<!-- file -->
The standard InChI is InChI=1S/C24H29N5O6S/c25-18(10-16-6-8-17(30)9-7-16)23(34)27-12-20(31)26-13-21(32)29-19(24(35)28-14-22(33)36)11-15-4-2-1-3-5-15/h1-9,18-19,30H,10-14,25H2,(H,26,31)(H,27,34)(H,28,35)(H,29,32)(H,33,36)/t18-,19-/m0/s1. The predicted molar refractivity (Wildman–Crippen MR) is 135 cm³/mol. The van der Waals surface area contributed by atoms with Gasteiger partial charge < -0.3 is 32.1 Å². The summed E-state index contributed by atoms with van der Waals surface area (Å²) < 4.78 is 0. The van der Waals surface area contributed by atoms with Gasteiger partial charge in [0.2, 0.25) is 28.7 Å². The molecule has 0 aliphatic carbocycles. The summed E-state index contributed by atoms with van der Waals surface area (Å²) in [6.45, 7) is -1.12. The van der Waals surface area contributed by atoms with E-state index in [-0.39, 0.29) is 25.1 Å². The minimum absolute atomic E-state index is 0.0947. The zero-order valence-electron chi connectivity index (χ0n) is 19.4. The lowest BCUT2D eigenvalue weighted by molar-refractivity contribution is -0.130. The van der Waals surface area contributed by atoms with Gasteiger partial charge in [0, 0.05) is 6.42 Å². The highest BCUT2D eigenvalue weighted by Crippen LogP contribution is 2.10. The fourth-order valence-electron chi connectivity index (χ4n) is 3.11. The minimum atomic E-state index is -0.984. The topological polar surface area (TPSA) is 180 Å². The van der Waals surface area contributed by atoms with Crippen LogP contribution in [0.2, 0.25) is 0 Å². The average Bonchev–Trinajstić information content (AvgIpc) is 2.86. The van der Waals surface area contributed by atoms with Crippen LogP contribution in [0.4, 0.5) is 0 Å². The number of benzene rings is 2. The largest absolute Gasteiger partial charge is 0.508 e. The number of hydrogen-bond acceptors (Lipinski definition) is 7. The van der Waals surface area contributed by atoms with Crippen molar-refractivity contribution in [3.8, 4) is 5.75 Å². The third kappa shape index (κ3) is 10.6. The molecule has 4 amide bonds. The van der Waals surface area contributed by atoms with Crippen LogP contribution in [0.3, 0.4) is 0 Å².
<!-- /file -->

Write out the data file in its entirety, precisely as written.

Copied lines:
The standard InChI is InChI=1S/C24H29N5O6S/c25-18(10-16-6-8-17(30)9-7-16)23(34)27-12-20(31)26-13-21(32)29-19(24(35)28-14-22(33)36)11-15-4-2-1-3-5-15/h1-9,18-19,30H,10-14,25H2,(H,26,31)(H,27,34)(H,28,35)(H,29,32)(H,33,36)/t18-,19-/m0/s1. The predicted molar refractivity (Wildman–Crippen MR) is 135 cm³/mol. The van der Waals surface area contributed by atoms with Gasteiger partial charge < -0.3 is 32.1 Å². The summed E-state index contributed by atoms with van der Waals surface area (Å²) < 4.78 is 0. The van der Waals surface area contributed by atoms with Gasteiger partial charge in [0.2, 0.25) is 28.7 Å². The molecule has 0 aliphatic carbocycles. The summed E-state index contributed by atoms with van der Waals surface area (Å²) in [6.45, 7) is -1.12. The van der Waals surface area contributed by atoms with E-state index in [-0.39, 0.29) is 25.1 Å². The minimum absolute atomic E-state index is 0.0947. The zero-order valence-electron chi connectivity index (χ0n) is 19.4. The lowest BCUT2D eigenvalue weighted by molar-refractivity contribution is -0.130. The van der Waals surface area contributed by atoms with Gasteiger partial charge in [0, 0.05) is 6.42 Å². The highest BCUT2D eigenvalue weighted by Crippen LogP contribution is 2.10. The fourth-order valence-electron chi connectivity index (χ4n) is 3.11. The minimum atomic E-state index is -0.984. The topological polar surface area (TPSA) is 180 Å². The van der Waals surface area contributed by atoms with Crippen LogP contribution in [0.2, 0.25) is 0 Å². The average Bonchev–Trinajstić information content (AvgIpc) is 2.86. The van der Waals surface area contributed by atoms with Crippen LogP contribution in [0.4, 0.5) is 0 Å². The number of benzene rings is 2. The largest absolute Gasteiger partial charge is 0.508 e. The number of hydrogen-bond acceptors (Lipinski definition) is 7. The van der Waals surface area contributed by atoms with Crippen molar-refractivity contribution in [3.8, 4) is 5.75 Å². The third kappa shape index (κ3) is 10.6. The molecule has 4 amide bonds. The van der Waals surface area contributed by atoms with Crippen LogP contribution in [0.3, 0.4) is 0 Å².